Simply put, researchers will have to find ways of effectively confining electrons and holes in the perovskite so that they can “recombine” to emit light. Major progress is already being made in this field, and it seems that perovskites will indeed open the door to a low-cost, color-tunable approach to LED development, but the commercialization of such technology could take several years.

In an interesting research project, conducted at India’s IIT Madrash research institute, the scientists were able to cure a natural white-emitting LED based on “distorted” perovskite materials. This could provide to be an promising technology to enable white-emitting LEDs, useful for both displays and lighting projects.

Perovskite Lasers

Lasers are devices that stimulate atoms or molecules to emit light at particular wavelengths and amplify that light, typically producing a very narrow beam of radiation. The emission usually focuses on an extremely limited range of visible, infrared, or ultraviolet wavelengths. Laser is an acronym for “light amplification by the stimulated emission of radiation”. Lasers are used in extremely diverse industries and applications, like optical disk drives, laser printers, barcode scanners, DNA sequencing instruments, fiber-optics, laser surgery and other medical applications, military and law enforcement devices and much more.

Nanowire perovskite lasers

As direct bandgap semiconductors, perovskites exhibit the unique optical properties of bandgap tunability, charge-carrier mobility, defect tolerance, photoluminescence quantum efficiency and power conversion efficiency. These properties make them promising light-emitting materials for high optical gain, low-threshold and multicolor laser applications. The fact that they can be fabricated from low-cost precursors via simple processes makes them attractive as well.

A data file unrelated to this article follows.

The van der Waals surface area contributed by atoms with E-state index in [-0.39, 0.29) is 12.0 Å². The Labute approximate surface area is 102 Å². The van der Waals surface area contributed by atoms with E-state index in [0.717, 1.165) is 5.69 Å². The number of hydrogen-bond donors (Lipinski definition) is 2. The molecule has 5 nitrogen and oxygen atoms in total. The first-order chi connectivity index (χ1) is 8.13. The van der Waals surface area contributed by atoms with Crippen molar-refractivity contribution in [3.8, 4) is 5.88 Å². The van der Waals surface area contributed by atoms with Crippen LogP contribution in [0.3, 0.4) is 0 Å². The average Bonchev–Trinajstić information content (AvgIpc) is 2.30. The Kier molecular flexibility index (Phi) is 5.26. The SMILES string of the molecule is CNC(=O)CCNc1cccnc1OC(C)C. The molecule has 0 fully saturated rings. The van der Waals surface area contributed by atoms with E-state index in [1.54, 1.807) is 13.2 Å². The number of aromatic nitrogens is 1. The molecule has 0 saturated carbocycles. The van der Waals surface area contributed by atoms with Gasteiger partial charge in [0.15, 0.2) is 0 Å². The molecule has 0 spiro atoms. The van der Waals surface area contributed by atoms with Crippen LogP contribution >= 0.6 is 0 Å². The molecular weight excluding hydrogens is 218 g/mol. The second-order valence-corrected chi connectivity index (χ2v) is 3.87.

Lower dimensionality perovskite materials, like nanoplatelets, dots, disks, wires etc., can be tailored to be highly desirable for controlled lasing because of their optical cavities and feedback architectures.

Despite their promising features, there are several challenges, for example low exciton binding energy, environmental stability, and formation of trap states at the vicinity of grain interfaces, that need to be addressed when considering perovskite use in lasers. In that respect, 2D perovskites and triple/mixed cation perovskites appear to have potential, but commercialization will not likely begin for at least several years.

Perovskite materials for displays

This article was extracted from the Perovskite for Displays market report. The market report provides an introduction to the world of perovskites and the display industry, and covers everything you need to know about the current status of the market and industry.

This is a great guide if you're considering to adopt perovskite technologies in your display, or if you seek to enter the display market with perovskite materials - and also for anyone who wants to become an expert on next generation perovskite display materials.

Reading this report, you'll learn all about:

  • Perovskite materials and their properties
  • Perovskite applications in the display industry
  • Perovskite QDs for color conversion
  • Prominent perovskite display related research activities

The report package also provides:

  • A list of perovskite display companies
  • Datasheets and brochures of pQD film solutions
  • An introduction to perovskite materials and processes
  • An introduction to emerging display technologies
  • Free updates for a year

Order the Perovskite for Displays Market Report now!